Thursday, April 21, 2005
Being the real news junkie that I am, always right on top of everything that's going on, naturally I didn't get home from work soon enough to actually see Layton's remarks, or Duceppe's either. I only heard most of Martin's address, and some of Harper's response, on the radio.
It won't stop me from blogging about it, of course.
I liked what Martin had to say tonight. You can discount my opinion if you want, because in general I like Paul Martin. But I thought the end of his speech hit a good tone, humble yet combative:
". . . there are people who think I was wrong to call this inquiry, wrong to expose my government to the political cost of the scrutiny that has ensued. They warn we will pay a price in the next election. And perhaps we will. But I trust your judgment. And I will not dishonour this office by trying to conceal or diminish such offensive wrongdoing. I have too much respect for this place. When I was young, I practically lived here in the Parliament Buildings. My father was a cabinet minister in four Liberal governments. He taught me that those who serve in public office have a duty to protect the integrity of government. My pledge to you tonight is that I will live up to that ideal. I went into public life because I believe in the good that government can do. And I will do my all as prime minister to make sure that your government is worthy of your respect. The final judgment on whether I have done that will be yours."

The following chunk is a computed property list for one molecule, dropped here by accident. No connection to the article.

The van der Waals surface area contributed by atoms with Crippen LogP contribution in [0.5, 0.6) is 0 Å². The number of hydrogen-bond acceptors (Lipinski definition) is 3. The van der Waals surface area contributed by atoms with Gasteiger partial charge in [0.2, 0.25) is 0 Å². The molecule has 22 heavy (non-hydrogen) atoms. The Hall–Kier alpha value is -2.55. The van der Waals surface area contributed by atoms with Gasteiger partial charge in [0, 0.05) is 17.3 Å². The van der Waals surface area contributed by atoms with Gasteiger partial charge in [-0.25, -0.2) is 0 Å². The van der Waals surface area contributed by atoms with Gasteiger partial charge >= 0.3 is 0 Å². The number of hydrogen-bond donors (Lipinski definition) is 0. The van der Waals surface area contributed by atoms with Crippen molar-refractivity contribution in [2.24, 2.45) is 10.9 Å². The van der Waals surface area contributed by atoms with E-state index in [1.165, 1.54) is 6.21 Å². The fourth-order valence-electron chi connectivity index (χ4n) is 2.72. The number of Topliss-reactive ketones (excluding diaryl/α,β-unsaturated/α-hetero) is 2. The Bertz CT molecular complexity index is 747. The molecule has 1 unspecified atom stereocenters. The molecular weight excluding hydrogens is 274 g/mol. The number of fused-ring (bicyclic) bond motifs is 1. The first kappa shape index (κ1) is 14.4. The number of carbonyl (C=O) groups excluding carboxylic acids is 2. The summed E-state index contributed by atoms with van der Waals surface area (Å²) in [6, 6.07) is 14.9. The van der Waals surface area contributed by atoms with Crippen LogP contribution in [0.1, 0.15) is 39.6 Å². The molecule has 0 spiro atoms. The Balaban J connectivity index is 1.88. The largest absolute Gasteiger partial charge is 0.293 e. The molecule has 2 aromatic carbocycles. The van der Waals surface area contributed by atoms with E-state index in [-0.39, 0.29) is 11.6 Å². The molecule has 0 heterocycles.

I particularly liked the image of the little boy scampering around those gilded Ottawa halls, learning integrity at his daddy's knee . . . hey, if Chretien can make himself out to be the little guy from Shawinigan, then maybe Martin can adopt the meme of "Oh, Parliament Boy with cheek of tan . . . blessings on thee, little man".
It might work.
It all depends on whether the public really wants another election right now, or not.
It appears that both Harper and the Bloc are champing at the bit. But if the public doesn't want an election anyway, then if Harper uses the Bloc to bring down the govermment, it creates the impression that the Conservatives are so desperate and so unprincipled they will ally with separatists just to grab power. So Harper really, really needs Layton to vote non-confidence as well.
But the tone of Layton's remarks indicated he is not in any big hurry to fight another campaign right now. And the public may be grateful to him for not forcing an election. So if Layton becomes the government's saviour over the next month, this could be Layton's big chance to shuck his Toronto-alderman-not-ready-for-prime-time image and finally demonstrate to the country that he IS a leader.
POGGE thought Layton's speech was a winner, as did several other bloggers he polled. Reading what Layton said, I thought his remarks came off as very 'federal' and responsible, showing political leadership for a country which needs it pretty badly.
And I must refer to a great post from My Blahg: Preview of a Conservative Government -- oooh, pretty chilling.
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